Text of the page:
Limit for gamma function

How can I prove that

$$\displaystyle \Gamma(z)=\lim_{n \to \infty} \displaystyle \int_0^n \left( 1-\frac{t}{n}\right)^n t^{z-1}\ \text{d} t\;=\displaystyle \int_0^{\infty} e^{-t} t^{z-1}\ \text{d} t\;$$

Issue is how can I prove that the order of the limit and the integral can be changed.

I know about the dominated convergence theorem and the monotone convergence theorem, but the additional problem here is that the integration limit itself depends on n.

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Integrate to infinity, and multiply the integrand by $\chi_{[0,n]}$. – David Mitra Feb 12 '12 at 1:15
shouldn't the integration be with respect to $t$? – Stefan Smith Feb 12 '12 at 1:24
@user20520 Indeed, I edited my question. – wnvl Feb 12 '12 at 1:29
@wnvl You're from here right? I'm Weiler. – Pedro Tamaroff Feb 12 '12 at 3:47
@DavidMitra I think you've hit the nail right on the head. Maybe put it as an answer? – Ragib Zaman Feb 12 '12 at 4:15

Put $t = n u$ so $dt = n du$

You get

$${n^z}\int\limits_0^1 {{{\left( {1 - u} \right)}^n}{u^{z - 1}}du}$$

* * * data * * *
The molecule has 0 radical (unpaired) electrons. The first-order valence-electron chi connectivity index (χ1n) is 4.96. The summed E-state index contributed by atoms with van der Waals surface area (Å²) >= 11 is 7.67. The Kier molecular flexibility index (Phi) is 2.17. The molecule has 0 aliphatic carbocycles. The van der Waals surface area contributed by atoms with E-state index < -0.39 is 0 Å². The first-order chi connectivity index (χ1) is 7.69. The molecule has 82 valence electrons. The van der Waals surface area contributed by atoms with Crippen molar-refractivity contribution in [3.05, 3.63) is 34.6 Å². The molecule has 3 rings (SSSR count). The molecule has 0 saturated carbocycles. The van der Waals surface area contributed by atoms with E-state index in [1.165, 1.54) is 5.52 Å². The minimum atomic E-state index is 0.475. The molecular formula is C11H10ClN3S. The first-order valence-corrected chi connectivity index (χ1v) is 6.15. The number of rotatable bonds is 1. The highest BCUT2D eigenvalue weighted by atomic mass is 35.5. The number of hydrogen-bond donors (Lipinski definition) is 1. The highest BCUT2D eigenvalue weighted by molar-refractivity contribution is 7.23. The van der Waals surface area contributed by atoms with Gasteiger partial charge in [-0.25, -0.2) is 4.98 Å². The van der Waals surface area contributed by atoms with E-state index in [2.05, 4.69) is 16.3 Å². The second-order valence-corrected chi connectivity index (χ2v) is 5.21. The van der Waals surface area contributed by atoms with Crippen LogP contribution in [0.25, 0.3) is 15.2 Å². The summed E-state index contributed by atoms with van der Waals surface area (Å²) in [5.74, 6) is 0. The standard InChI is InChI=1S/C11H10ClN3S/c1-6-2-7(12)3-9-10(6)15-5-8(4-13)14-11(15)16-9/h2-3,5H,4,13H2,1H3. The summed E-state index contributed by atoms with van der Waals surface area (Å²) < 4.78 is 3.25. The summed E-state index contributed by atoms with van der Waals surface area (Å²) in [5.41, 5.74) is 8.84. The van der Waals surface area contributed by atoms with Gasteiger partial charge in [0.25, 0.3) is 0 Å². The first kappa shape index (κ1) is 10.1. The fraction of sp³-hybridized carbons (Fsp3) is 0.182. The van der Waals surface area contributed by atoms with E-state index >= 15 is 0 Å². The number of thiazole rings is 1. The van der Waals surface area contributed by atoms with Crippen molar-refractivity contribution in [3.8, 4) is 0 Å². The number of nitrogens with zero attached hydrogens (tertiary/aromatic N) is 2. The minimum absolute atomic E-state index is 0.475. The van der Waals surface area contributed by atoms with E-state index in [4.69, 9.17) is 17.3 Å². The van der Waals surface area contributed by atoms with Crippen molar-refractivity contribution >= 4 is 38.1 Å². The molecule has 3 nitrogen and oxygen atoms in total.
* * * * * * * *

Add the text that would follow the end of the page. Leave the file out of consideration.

$$\int\limits_0^1 {{{\left( {1 - u} \right)}^n}{u^{z - 1}}du} = B\left( {z,n + 1} \right) = \frac{{\Gamma \left( {n + 1} \right)\Gamma \left( z \right)}}{{\Gamma \left( {z + n + 1} \right)}}$$

But then you have

\eqalign{ & \Gamma \left( {z + n + 1} \right) = \left( {z + n} \right)\Gamma \left( {z + n} \right) \cr & \Gamma \left( {z + n + 1} \right) = \left( {z + n} \right)\left( {z + n - 1} \right) \cdots \left( {z + 1} \right)z\Gamma \left( z \right) \cr}

$$\mathop {\lim }\limits_{n \to \infty } \int\limits_0^n {{{\left( {1 - \frac{t}{n}} \right)}^n}{t^z}\frac{{dt}}{t}} = \mathop {\lim }\limits_{n \to \infty } \frac{{n!{n^z}}}{{\left( {z + n} \right)\left( {z + n - 1} \right) \cdots \left( {z + 1} \right)z}}$$

Which is by (Gauss') definition the Gamma function.

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